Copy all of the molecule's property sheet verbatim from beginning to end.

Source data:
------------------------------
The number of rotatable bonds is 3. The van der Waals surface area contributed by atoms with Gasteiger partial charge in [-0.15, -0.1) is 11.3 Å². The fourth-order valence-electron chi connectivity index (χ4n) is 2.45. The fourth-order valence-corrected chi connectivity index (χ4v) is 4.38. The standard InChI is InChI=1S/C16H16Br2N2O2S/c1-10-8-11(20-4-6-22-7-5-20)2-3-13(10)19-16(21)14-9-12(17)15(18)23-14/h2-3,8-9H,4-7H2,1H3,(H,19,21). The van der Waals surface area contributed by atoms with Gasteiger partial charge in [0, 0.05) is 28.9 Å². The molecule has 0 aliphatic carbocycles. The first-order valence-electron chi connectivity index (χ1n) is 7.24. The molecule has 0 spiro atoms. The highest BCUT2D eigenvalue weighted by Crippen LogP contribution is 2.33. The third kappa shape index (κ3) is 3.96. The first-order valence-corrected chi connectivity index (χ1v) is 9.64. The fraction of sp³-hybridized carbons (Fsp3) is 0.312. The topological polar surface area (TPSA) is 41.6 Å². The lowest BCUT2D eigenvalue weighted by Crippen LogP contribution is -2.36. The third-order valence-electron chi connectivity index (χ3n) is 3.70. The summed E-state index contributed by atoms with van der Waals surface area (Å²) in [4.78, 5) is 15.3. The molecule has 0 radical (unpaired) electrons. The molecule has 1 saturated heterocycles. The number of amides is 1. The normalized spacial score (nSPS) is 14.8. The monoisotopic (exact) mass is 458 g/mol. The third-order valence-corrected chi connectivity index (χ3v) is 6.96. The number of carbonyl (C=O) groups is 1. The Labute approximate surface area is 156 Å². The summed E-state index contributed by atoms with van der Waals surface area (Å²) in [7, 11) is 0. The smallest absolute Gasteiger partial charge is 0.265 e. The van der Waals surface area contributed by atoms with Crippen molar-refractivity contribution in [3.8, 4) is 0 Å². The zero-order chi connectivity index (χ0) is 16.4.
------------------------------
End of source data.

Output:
The number of rotatable bonds is 3. The van der Waals surface area contributed by atoms with Gasteiger partial charge in [-0.15, -0.1) is 11.3 Å². The fourth-order valence-electron chi connectivity index (χ4n) is 2.45. The fourth-order valence-corrected chi connectivity index (χ4v) is 4.38. The standard InChI is InChI=1S/C16H16Br2N2O2S/c1-10-8-11(20-4-6-22-7-5-20)2-3-13(10)19-16(21)14-9-12(17)15(18)23-14/h2-3,8-9H,4-7H2,1H3,(H,19,21). The van der Waals surface area contributed by atoms with Gasteiger partial charge in [0, 0.05) is 28.9 Å². The molecule has 0 aliphatic carbocycles. The first-order valence-electron chi connectivity index (χ1n) is 7.24. The molecule has 0 spiro atoms. The highest BCUT2D eigenvalue weighted by Crippen LogP contribution is 2.33. The third kappa shape index (κ3) is 3.96. The first-order valence-corrected chi connectivity index (χ1v) is 9.64. The fraction of sp³-hybridized carbons (Fsp3) is 0.312. The topological polar surface area (TPSA) is 41.6 Å². The lowest BCUT2D eigenvalue weighted by Crippen LogP contribution is -2.36. The third-order valence-electron chi connectivity index (χ3n) is 3.70. The summed E-state index contributed by atoms with van der Waals surface area (Å²) in [4.78, 5) is 15.3. The molecule has 0 radical (unpaired) electrons. The molecule has 1 saturated heterocycles. The number of amides is 1. The normalized spacial score (nSPS) is 14.8. The monoisotopic (exact) mass is 458 g/mol. The third-order valence-corrected chi connectivity index (χ3v) is 6.96. The number of carbonyl (C=O) groups is 1. The Labute approximate surface area is 156 Å². The summed E-state index contributed by atoms with van der Waals surface area (Å²) in [7, 11) is 0. The smallest absolute Gasteiger partial charge is 0.265 e. The van der Waals surface area contributed by atoms with Crippen molar-refractivity contribution in [3.8, 4) is 0 Å². The zero-order chi connectivity index (χ0) is 16.4.